HIPAA Risk Assessment, HIPAA Risk Assessments, HIPAA Fine

HIPAA Fine: $3.5 Million HIPAA Fine for Risk Management Failures


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$3.5 Million HIPAA Fine for Risk Management Failures

The most recent large-scale HIPAA fine is a cautionary tale for health care professionals of all varieties about the dangers of improper risk management.
On February 1, 2018 the Department of Health and Human Services (HHS) Office for Civil Rights (OCR) announced a $3.5 million HIPAA settlement in order to settle numerous HIPAA violations uncovered during investigation.

OCR levies fines ranging from $100-$50,000 per incident, depending on the severity of the violation and the level of perceived negligence on the part of the organization being investigated.

The organization, called Fresenius Medical Care North America (FMCNA), is a provider of products and services in relation to renal and kidney failure. FMCNA reported give separate incidents in January of 2013 for breaches that had occurred between February and July of 2012. As per the HIPAA Breach Notification Rule, all breaches of protected health information (PHI) must be reported to OCR. Common examples of PHI include: names, addresses, phone numbers, health care data, insurance information, and Social Security numbers, to name a few. 2017 saw the first fine in the history of HIPAA enforcement for a violation of the breach notification rule.

These breaches were spread across five different branches of the FMCNA system. Over the course of their investigation, OCR determined that FMCNA failed to conduct the appropriate risk management in their locations in accordance with HIPAA regulatory requirements. Among the breaches uncovered, OCR found HIPAA violations including:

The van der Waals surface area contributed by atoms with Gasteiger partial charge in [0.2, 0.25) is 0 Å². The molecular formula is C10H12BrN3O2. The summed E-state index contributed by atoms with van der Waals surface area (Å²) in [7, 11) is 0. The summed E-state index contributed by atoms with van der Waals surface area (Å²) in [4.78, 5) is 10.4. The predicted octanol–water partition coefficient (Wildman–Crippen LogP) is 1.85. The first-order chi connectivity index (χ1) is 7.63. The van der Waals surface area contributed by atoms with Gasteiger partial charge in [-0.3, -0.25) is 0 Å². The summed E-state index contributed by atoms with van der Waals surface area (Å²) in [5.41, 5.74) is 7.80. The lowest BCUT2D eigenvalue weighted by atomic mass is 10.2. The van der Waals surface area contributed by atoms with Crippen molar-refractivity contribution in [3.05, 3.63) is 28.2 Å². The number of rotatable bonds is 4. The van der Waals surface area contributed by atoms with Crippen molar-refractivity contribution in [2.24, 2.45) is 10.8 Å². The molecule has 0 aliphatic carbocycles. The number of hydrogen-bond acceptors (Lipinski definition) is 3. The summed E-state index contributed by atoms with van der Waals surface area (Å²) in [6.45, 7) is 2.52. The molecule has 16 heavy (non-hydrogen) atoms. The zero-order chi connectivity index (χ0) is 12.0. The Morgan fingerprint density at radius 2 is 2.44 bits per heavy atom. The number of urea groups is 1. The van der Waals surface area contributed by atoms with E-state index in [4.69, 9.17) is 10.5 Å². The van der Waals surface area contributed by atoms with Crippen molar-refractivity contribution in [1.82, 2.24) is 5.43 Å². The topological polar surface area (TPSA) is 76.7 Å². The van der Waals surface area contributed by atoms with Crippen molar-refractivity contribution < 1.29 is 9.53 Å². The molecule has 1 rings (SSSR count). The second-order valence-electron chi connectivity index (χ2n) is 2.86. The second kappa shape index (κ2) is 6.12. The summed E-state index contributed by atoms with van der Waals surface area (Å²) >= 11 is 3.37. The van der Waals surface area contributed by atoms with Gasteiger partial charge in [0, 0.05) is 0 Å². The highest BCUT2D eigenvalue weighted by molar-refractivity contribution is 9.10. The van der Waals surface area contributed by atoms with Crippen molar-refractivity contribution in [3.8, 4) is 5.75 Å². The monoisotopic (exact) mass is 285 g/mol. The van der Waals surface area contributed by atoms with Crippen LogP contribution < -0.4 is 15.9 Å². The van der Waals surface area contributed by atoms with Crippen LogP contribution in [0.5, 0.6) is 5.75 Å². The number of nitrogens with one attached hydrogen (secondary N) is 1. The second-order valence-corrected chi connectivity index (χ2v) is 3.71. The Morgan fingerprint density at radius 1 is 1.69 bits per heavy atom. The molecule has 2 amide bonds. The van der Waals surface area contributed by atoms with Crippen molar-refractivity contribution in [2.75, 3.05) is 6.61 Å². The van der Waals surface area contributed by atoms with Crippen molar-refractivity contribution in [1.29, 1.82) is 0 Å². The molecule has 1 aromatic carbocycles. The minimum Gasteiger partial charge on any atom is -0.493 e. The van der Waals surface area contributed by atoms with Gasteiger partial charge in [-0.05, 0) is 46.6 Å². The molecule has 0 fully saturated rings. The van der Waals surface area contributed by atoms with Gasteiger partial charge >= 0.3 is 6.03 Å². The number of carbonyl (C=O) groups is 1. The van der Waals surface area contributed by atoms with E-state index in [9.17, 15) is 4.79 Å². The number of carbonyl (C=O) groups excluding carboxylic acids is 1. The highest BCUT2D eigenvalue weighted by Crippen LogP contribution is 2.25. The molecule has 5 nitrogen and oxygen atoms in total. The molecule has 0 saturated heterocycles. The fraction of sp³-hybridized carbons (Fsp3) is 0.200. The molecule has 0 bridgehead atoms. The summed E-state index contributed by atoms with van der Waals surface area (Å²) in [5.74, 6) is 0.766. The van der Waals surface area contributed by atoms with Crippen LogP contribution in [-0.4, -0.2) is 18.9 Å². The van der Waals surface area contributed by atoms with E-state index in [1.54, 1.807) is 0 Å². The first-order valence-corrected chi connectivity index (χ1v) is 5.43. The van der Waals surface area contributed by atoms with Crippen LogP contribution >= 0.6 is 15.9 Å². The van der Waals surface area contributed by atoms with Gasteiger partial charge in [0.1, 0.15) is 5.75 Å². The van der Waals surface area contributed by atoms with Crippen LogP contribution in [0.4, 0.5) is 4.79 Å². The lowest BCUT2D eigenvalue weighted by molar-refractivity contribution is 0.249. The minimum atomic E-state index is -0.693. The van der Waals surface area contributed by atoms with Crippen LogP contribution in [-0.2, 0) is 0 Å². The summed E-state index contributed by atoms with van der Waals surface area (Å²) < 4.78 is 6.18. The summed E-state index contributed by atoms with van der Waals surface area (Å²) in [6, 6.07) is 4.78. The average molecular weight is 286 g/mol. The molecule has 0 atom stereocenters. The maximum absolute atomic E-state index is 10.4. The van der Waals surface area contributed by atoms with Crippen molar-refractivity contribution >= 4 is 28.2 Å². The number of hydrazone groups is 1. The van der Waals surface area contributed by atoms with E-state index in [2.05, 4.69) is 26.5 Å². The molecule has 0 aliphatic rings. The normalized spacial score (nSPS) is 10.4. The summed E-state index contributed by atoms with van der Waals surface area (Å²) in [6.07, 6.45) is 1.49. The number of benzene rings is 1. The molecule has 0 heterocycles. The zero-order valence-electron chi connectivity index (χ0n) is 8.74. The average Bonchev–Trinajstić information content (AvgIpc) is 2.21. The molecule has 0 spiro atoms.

• Failure to conduct an adequate risk analysis, which is required to assess risk to PHI throughout a health care organization.
  • Failure to implement HIPAA policies and procedures regarding access and removal of hardware that handles PHI. As per HIPAA regulation, access must be limited on a role-based need. Health care organizations also must have policies addressing the physical removal of devices that can access PHI off the premises of the entity’s practice.
  • Failure to encrypt PHI. In many cases, HIPAA regulation requires organizations to keep any PHI stored in an electronic format to be encrypted at rest and in motion, in order to protect the security and integrity of the data.
  • Providing unauthorized access to PHI, which has strict limitations as per the HIPAA Privacy Rule.

This massive HIPAA violation stresses the key importance that all health care practices need to place on HIPAA compliance. Having a thorough, effective, and up-to-date HIPAA compliance program is the only way to defend against mounting HIPAA violations and federal fines.

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